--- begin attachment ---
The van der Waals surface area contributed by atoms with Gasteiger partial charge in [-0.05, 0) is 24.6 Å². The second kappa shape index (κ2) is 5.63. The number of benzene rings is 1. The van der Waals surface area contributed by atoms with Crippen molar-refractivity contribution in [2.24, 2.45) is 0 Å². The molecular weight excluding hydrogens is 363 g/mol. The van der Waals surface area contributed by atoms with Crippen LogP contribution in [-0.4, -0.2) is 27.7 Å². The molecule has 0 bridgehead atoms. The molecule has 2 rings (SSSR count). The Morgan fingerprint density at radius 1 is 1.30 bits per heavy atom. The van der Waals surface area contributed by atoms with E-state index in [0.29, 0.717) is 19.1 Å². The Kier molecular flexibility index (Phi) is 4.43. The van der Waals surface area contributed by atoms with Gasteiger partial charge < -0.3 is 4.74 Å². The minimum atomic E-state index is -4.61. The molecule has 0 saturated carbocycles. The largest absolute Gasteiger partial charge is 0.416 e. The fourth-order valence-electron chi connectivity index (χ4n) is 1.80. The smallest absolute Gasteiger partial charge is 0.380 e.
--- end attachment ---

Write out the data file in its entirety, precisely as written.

The van der Waals surface area contributed by atoms with Gasteiger partial charge in [-0.05, 0) is 24.6 Å². The second kappa shape index (κ2) is 5.63. The number of benzene rings is 1. The van der Waals surface area contributed by atoms with Crippen molar-refractivity contribution in [2.24, 2.45) is 0 Å². The molecular weight excluding hydrogens is 363 g/mol. The van der Waals surface area contributed by atoms with Crippen LogP contribution in [-0.4, -0.2) is 27.7 Å². The molecule has 0 bridgehead atoms. The molecule has 2 rings (SSSR count). The Morgan fingerprint density at radius 1 is 1.30 bits per heavy atom. The van der Waals surface area contributed by atoms with E-state index in [0.29, 0.717) is 19.1 Å². The Kier molecular flexibility index (Phi) is 4.43. The van der Waals surface area contributed by atoms with Gasteiger partial charge < -0.3 is 4.74 Å². The minimum atomic E-state index is -4.61. The molecule has 0 saturated carbocycles. The largest absolute Gasteiger partial charge is 0.416 e. The fourth-order valence-electron chi connectivity index (χ4n) is 1.80. The smallest absolute Gasteiger partial charge is 0.380 e.